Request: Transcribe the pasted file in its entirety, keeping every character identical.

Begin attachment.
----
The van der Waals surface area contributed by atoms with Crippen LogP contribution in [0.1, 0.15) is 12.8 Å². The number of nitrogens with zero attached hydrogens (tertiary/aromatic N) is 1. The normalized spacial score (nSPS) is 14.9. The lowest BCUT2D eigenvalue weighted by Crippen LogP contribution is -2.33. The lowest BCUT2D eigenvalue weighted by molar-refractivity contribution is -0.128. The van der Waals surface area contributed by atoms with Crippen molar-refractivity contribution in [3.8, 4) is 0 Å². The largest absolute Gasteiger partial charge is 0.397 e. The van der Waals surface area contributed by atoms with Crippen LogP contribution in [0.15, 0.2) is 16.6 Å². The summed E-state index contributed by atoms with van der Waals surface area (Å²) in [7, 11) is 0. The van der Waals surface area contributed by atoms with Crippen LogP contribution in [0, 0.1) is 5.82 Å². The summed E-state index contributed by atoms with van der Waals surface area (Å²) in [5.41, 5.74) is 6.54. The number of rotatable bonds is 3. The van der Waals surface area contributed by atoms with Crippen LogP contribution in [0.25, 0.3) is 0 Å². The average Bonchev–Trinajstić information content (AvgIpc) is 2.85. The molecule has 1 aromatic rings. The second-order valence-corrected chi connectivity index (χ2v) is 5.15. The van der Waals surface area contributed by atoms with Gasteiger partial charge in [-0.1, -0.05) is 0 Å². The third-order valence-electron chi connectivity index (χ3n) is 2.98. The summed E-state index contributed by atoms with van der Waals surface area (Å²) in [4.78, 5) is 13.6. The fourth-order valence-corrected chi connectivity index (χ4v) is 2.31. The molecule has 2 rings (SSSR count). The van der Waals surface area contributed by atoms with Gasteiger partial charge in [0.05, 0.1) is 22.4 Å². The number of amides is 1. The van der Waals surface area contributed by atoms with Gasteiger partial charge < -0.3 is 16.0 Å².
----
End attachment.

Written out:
The van der Waals surface area contributed by atoms with Crippen LogP contribution in [0.1, 0.15) is 12.8 Å². The number of nitrogens with zero attached hydrogens (tertiary/aromatic N) is 1. The normalized spacial score (nSPS) is 14.9. The lowest BCUT2D eigenvalue weighted by Crippen LogP contribution is -2.33. The lowest BCUT2D eigenvalue weighted by molar-refractivity contribution is -0.128. The van der Waals surface area contributed by atoms with Crippen molar-refractivity contribution in [3.8, 4) is 0 Å². The largest absolute Gasteiger partial charge is 0.397 e. The van der Waals surface area contributed by atoms with Crippen LogP contribution in [0.15, 0.2) is 16.6 Å². The summed E-state index contributed by atoms with van der Waals surface area (Å²) in [7, 11) is 0. The van der Waals surface area contributed by atoms with Crippen LogP contribution in [0, 0.1) is 5.82 Å². The summed E-state index contributed by atoms with van der Waals surface area (Å²) in [5.41, 5.74) is 6.54. The number of rotatable bonds is 3. The van der Waals surface area contributed by atoms with Crippen LogP contribution in [0.25, 0.3) is 0 Å². The average Bonchev–Trinajstić information content (AvgIpc) is 2.85. The molecule has 1 aromatic rings. The second-order valence-corrected chi connectivity index (χ2v) is 5.15. The van der Waals surface area contributed by atoms with Gasteiger partial charge in [-0.1, -0.05) is 0 Å². The third-order valence-electron chi connectivity index (χ3n) is 2.98. The summed E-state index contributed by atoms with van der Waals surface area (Å²) in [4.78, 5) is 13.6. The fourth-order valence-corrected chi connectivity index (χ4v) is 2.31. The molecule has 2 rings (SSSR count). The van der Waals surface area contributed by atoms with Gasteiger partial charge in [0.05, 0.1) is 22.4 Å². The number of amides is 1. The van der Waals surface area contributed by atoms with Gasteiger partial charge < -0.3 is 16.0 Å².